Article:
I took a college programming class that involved punch cards. When I mention that to younger colleagues, they look at me as though I came West in a covered wagon.

    ReplyDelete
    Replies
    1. Everything becomes obsolete, and the speed of that process is increasing every day, it seems. When we finally get used to the concept of"Bitcoin, it will be replaced by something else.

      Delete
    2. I agree,Sandy. I finally got a Twitter account a couple of weeks ago. It should be going belly up any day now.

      Delete
  9. I've been reading The Grouchy Historian by Ed Asner and Ed Weinberger. They say the wrote it to counter the dishonest appropriation of America's early history by the political right. In the book they notate the agenda each of the founding fathers brought to the Constitutional Convention. It turns out that many of them were holding notes and financial instruments issued by their states. They were panic stricken that, in the wake of financial pressures caused by the Revolutionary War, the notes and instruments they held would lose value or be worthless. Their participation in creating the Constitution was in large part to make sure a strong federal government would exist to guarantee those notes. So surprise, surprise, our founders, a wealthy and heavily leveraged lot, were protecting themselves from financial disaster.

    I mention this as a reminder that the federal government hasn't always had a monopoly on printing financial instruments. Bitcoin can work. More likely, as the speculative process plays out - people with lucky timing or inside information will make out like bandits, and a whole lot of people will get ruined.

    Or - they could have a Constitutional Convention and make sure that bitcoin is protected by the government - it worked once.

    ReplyDelete
    Replies
    1. Interestingly (to me at least), a lot of sharpies who knew that Alexander Hamilton was going to steer America into redeeming all such debts at par went around lying about how America was about to default on that debt, snatching it up for pennies on the dollar and redeeming it at full value. Many of their victims were Revolution veterans owed back pay.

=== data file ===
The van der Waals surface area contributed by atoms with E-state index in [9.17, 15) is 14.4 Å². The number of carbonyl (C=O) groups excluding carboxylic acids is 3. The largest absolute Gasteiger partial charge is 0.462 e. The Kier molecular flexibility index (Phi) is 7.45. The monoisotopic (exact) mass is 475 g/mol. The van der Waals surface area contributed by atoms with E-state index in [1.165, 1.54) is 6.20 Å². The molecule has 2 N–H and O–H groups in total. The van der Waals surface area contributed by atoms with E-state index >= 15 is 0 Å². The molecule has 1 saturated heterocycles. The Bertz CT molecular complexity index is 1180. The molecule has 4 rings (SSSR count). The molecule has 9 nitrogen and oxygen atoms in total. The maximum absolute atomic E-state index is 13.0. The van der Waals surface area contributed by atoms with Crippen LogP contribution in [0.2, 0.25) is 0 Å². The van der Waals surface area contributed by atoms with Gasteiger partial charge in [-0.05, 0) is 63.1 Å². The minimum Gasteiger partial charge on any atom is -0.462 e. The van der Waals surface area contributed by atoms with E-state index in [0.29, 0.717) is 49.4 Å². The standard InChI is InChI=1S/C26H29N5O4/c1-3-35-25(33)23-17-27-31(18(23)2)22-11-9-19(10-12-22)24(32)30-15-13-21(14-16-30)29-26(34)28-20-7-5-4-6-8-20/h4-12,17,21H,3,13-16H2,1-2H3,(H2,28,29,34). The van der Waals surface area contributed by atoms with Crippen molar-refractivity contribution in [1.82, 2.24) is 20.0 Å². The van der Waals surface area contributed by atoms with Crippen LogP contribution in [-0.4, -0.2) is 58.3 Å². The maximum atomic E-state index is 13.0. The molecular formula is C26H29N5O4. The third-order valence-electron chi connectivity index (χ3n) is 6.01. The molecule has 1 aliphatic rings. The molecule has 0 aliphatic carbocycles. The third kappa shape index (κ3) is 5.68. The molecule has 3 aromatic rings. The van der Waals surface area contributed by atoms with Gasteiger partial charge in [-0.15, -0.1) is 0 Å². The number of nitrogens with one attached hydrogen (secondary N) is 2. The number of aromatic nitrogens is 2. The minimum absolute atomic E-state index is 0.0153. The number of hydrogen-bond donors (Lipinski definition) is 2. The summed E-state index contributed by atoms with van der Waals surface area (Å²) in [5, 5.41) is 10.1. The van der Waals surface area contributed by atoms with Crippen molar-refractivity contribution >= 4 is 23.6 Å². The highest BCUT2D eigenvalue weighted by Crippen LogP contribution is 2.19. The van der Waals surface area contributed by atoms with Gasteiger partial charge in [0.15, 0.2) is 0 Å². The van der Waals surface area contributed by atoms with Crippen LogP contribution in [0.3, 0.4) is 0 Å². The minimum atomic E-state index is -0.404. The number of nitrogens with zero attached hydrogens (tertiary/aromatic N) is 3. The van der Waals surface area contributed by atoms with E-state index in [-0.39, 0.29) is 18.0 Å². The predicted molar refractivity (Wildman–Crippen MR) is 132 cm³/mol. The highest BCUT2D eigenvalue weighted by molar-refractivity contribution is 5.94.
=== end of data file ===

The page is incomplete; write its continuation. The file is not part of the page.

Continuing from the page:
Delete
  10. Predicting with any precision where technology will take us is always a somewhat fraught enterprise. In his 1982 novel "The Fixed Period," Anthony Trollope had the inhabitants of his mid-20th Century society going about on steam powered bicycles. That said, there are visionaries like Leonardo Da Vinci and Alan Turing, who seem to embody the distinction Schopenhaur made between talent and genius: "Talent is the marksman who hits targets others cannon reach; genius is the marksman who hits a target others cannot see."

    Tom

    ReplyDelete
    Replies
    1. Trollope must have crafted "a satirical dystopian novel," indeed, as Wikipedia calls it, to have anticipated mid-20th century society from the vantage point of 1982, Tom. ; ) On a more serious note, I can see why you found that quote worthy of inclusion in the mish-mash book; it's a keeper.

      Delete
  11. Tom:

    Your spellcheck overcorrected you with "cannon," I think. And I just noticed "1982," which was about 100 years after Trollope's own "fixed period."

    ReplyDelete
    Replies
    1. I must have been recovering from holiday over-indulgence. On the other hand, what's a century or two between fellow Trollopians. "The fixed Period," by the way, was about government imposed euthanasia and was the only on of his fifty some novels that didn't sell.

      Yes, I like the Schopenhauer quote. Came across it in a recent bio of Leonardo.

      Tom

      Delete
  12. Did the Carol Moseley Braun piece end up requiring the reinstated moderation of comments, Neil? Other than that, it seemed like a string of non-controversial posts...

    ReplyDelete
    Replies
    1. No, I've had it for a while. I have one persistent poster who puts up inappropriate stuff at all hours, and I'm trying to train him not to. Sometimes I forget and just leave it up.

      Delete

Thanks for commenting. As soon as I vet your remarks, they'll be posted.